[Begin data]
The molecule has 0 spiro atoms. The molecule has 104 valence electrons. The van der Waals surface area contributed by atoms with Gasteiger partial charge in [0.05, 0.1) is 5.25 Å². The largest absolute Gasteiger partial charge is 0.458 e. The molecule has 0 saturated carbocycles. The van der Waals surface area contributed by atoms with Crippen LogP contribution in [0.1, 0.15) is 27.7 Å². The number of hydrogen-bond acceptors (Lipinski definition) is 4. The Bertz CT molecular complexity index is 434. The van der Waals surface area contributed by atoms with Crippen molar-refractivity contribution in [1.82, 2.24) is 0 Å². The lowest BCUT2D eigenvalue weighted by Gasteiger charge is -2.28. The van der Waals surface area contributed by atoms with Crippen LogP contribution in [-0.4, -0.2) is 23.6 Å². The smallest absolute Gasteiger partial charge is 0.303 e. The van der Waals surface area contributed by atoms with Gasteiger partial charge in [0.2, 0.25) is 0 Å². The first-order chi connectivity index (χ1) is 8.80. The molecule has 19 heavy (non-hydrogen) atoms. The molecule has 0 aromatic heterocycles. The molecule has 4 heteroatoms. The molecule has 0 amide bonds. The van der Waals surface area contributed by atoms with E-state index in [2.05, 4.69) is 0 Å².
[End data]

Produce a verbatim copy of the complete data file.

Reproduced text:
The molecule has 0 spiro atoms. The molecule has 104 valence electrons. The van der Waals surface area contributed by atoms with Gasteiger partial charge in [0.05, 0.1) is 5.25 Å². The largest absolute Gasteiger partial charge is 0.458 e. The molecule has 0 saturated carbocycles. The van der Waals surface area contributed by atoms with Crippen LogP contribution in [0.1, 0.15) is 27.7 Å². The number of hydrogen-bond acceptors (Lipinski definition) is 4. The Bertz CT molecular complexity index is 434. The van der Waals surface area contributed by atoms with Crippen molar-refractivity contribution in [1.82, 2.24) is 0 Å². The lowest BCUT2D eigenvalue weighted by Gasteiger charge is -2.28. The van der Waals surface area contributed by atoms with Crippen LogP contribution in [-0.4, -0.2) is 23.6 Å². The smallest absolute Gasteiger partial charge is 0.303 e. The van der Waals surface area contributed by atoms with Gasteiger partial charge in [0.2, 0.25) is 0 Å². The first-order chi connectivity index (χ1) is 8.80. The molecule has 19 heavy (non-hydrogen) atoms. The molecule has 0 aromatic heterocycles. The molecule has 4 heteroatoms. The molecule has 0 amide bonds. The van der Waals surface area contributed by atoms with E-state index in [2.05, 4.69) is 0 Å².